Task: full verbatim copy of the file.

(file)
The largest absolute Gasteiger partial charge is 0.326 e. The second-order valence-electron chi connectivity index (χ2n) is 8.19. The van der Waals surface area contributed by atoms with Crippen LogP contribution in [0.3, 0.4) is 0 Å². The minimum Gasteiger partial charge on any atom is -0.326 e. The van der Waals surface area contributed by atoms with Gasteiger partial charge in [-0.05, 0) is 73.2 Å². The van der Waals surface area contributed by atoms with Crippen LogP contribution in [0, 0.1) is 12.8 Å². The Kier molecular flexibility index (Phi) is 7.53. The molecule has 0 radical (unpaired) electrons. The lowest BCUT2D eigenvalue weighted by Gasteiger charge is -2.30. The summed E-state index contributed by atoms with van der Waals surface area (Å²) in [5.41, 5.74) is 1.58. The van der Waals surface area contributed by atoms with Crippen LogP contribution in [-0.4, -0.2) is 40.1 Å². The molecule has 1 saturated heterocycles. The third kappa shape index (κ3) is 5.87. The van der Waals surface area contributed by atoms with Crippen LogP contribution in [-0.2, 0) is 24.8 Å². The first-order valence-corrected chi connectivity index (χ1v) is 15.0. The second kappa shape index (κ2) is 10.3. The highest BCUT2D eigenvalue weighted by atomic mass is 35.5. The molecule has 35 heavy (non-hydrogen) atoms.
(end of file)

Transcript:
The largest absolute Gasteiger partial charge is 0.326 e. The second-order valence-electron chi connectivity index (χ2n) is 8.19. The van der Waals surface area contributed by atoms with Crippen LogP contribution in [0.3, 0.4) is 0 Å². The minimum Gasteiger partial charge on any atom is -0.326 e. The van der Waals surface area contributed by atoms with Gasteiger partial charge in [-0.05, 0) is 73.2 Å². The van der Waals surface area contributed by atoms with Crippen LogP contribution in [0, 0.1) is 12.8 Å². The Kier molecular flexibility index (Phi) is 7.53. The molecule has 0 radical (unpaired) electrons. The lowest BCUT2D eigenvalue weighted by Gasteiger charge is -2.30. The summed E-state index contributed by atoms with van der Waals surface area (Å²) in [5.41, 5.74) is 1.58. The van der Waals surface area contributed by atoms with Crippen LogP contribution in [-0.4, -0.2) is 40.1 Å². The molecule has 1 saturated heterocycles. The third kappa shape index (κ3) is 5.87. The van der Waals surface area contributed by atoms with Crippen LogP contribution in [-0.2, 0) is 24.8 Å². The first-order valence-corrected chi connectivity index (χ1v) is 15.0. The second kappa shape index (κ2) is 10.3. The highest BCUT2D eigenvalue weighted by atomic mass is 35.5. The molecule has 35 heavy (non-hydrogen) atoms.